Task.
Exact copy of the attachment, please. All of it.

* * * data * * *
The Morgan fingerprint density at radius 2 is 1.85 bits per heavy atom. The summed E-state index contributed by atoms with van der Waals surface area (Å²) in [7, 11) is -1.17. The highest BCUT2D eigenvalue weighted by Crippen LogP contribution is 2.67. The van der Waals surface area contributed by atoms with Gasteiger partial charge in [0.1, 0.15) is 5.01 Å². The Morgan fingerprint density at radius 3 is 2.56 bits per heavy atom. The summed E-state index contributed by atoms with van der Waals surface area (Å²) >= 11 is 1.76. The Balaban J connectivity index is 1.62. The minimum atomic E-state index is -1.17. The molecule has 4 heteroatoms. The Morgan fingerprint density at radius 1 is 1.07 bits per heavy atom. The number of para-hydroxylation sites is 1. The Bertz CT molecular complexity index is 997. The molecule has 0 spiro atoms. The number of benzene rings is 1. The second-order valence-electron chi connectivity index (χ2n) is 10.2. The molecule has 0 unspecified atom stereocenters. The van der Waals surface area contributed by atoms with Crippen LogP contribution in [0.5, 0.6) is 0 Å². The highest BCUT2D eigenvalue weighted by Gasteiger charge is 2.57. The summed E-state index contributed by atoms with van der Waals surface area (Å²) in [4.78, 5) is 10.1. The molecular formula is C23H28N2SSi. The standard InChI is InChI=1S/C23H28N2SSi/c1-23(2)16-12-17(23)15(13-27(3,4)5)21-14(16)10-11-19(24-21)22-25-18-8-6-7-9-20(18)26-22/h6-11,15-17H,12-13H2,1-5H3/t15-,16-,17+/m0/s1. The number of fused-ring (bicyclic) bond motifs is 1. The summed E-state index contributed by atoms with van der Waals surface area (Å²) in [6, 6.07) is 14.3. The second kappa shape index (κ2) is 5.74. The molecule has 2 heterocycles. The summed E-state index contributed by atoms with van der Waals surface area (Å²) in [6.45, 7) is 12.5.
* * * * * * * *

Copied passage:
The Morgan fingerprint density at radius 2 is 1.85 bits per heavy atom. The summed E-state index contributed by atoms with van der Waals surface area (Å²) in [7, 11) is -1.17. The highest BCUT2D eigenvalue weighted by Crippen LogP contribution is 2.67. The van der Waals surface area contributed by atoms with Gasteiger partial charge in [0.1, 0.15) is 5.01 Å². The Morgan fingerprint density at radius 3 is 2.56 bits per heavy atom. The summed E-state index contributed by atoms with van der Waals surface area (Å²) >= 11 is 1.76. The Balaban J connectivity index is 1.62. The minimum atomic E-state index is -1.17. The molecule has 4 heteroatoms. The Morgan fingerprint density at radius 1 is 1.07 bits per heavy atom. The number of para-hydroxylation sites is 1. The Bertz CT molecular complexity index is 997. The molecule has 0 spiro atoms. The number of benzene rings is 1. The second-order valence-electron chi connectivity index (χ2n) is 10.2. The molecule has 0 unspecified atom stereocenters. The van der Waals surface area contributed by atoms with Crippen LogP contribution in [0.5, 0.6) is 0 Å². The highest BCUT2D eigenvalue weighted by Gasteiger charge is 2.57. The summed E-state index contributed by atoms with van der Waals surface area (Å²) in [4.78, 5) is 10.1. The molecular formula is C23H28N2SSi. The standard InChI is InChI=1S/C23H28N2SSi/c1-23(2)16-12-17(23)15(13-27(3,4)5)21-14(16)10-11-19(24-21)22-25-18-8-6-7-9-20(18)26-22/h6-11,15-17H,12-13H2,1-5H3/t15-,16-,17+/m0/s1. The number of fused-ring (bicyclic) bond motifs is 1. The summed E-state index contributed by atoms with van der Waals surface area (Å²) in [6, 6.07) is 14.3. The second kappa shape index (κ2) is 5.74. The molecule has 2 heterocycles. The summed E-state index contributed by atoms with van der Waals surface area (Å²) in [6.45, 7) is 12.5.